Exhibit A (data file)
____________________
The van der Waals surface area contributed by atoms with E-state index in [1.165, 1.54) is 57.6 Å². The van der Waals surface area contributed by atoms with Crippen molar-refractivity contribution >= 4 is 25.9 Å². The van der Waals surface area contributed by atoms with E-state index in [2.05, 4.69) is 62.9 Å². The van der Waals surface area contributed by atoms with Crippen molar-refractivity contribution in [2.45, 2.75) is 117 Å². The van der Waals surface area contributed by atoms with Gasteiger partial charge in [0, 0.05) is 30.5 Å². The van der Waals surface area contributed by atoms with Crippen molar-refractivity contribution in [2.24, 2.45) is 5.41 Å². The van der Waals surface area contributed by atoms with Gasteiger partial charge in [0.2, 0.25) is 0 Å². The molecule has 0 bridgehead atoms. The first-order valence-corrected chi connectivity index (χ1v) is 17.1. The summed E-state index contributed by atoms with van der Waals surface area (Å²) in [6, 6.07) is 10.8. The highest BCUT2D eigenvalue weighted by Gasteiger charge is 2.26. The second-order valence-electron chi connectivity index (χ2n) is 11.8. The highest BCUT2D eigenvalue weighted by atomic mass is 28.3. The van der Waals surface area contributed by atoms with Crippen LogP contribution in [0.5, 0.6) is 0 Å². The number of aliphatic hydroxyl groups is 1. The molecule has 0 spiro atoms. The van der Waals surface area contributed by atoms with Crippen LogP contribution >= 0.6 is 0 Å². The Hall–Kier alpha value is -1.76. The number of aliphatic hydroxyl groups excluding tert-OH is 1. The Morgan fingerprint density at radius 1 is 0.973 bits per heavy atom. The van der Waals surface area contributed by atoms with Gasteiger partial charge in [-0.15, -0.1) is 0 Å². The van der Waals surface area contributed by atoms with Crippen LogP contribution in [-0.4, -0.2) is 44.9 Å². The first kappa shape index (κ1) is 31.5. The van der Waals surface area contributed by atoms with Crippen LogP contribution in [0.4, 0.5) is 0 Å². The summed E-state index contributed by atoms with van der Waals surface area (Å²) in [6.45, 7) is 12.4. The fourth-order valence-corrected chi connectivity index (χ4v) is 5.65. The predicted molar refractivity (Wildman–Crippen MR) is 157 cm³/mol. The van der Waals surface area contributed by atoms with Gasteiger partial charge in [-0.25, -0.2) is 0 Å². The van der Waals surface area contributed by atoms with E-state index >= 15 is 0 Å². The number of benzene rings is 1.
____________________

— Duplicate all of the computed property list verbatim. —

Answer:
The van der Waals surface area contributed by atoms with E-state index in [1.165, 1.54) is 57.6 Å². The van der Waals surface area contributed by atoms with Crippen molar-refractivity contribution >= 4 is 25.9 Å². The van der Waals surface area contributed by atoms with E-state index in [2.05, 4.69) is 62.9 Å². The van der Waals surface area contributed by atoms with Crippen molar-refractivity contribution in [2.45, 2.75) is 117 Å². The van der Waals surface area contributed by atoms with Gasteiger partial charge in [0, 0.05) is 30.5 Å². The van der Waals surface area contributed by atoms with Crippen molar-refractivity contribution in [2.24, 2.45) is 5.41 Å². The van der Waals surface area contributed by atoms with Gasteiger partial charge in [0.2, 0.25) is 0 Å². The molecule has 0 bridgehead atoms. The first-order valence-corrected chi connectivity index (χ1v) is 17.1. The summed E-state index contributed by atoms with van der Waals surface area (Å²) in [6, 6.07) is 10.8. The highest BCUT2D eigenvalue weighted by Gasteiger charge is 2.26. The second-order valence-electron chi connectivity index (χ2n) is 11.8. The highest BCUT2D eigenvalue weighted by atomic mass is 28.3. The van der Waals surface area contributed by atoms with Crippen LogP contribution in [0.5, 0.6) is 0 Å². The number of aliphatic hydroxyl groups is 1. The molecule has 0 spiro atoms. The van der Waals surface area contributed by atoms with Crippen LogP contribution >= 0.6 is 0 Å². The Hall–Kier alpha value is -1.76. The number of aliphatic hydroxyl groups excluding tert-OH is 1. The Morgan fingerprint density at radius 1 is 0.973 bits per heavy atom. The van der Waals surface area contributed by atoms with Gasteiger partial charge in [-0.15, -0.1) is 0 Å². The van der Waals surface area contributed by atoms with Crippen LogP contribution in [-0.4, -0.2) is 44.9 Å². The first kappa shape index (κ1) is 31.5. The van der Waals surface area contributed by atoms with Crippen LogP contribution in [0.4, 0.5) is 0 Å². The summed E-state index contributed by atoms with van der Waals surface area (Å²) in [6.45, 7) is 12.4. The fourth-order valence-corrected chi connectivity index (χ4v) is 5.65. The predicted molar refractivity (Wildman–Crippen MR) is 157 cm³/mol. The van der Waals surface area contributed by atoms with Gasteiger partial charge in [-0.25, -0.2) is 0 Å². The van der Waals surface area contributed by atoms with E-state index >= 15 is 0 Å². The number of benzene rings is 1.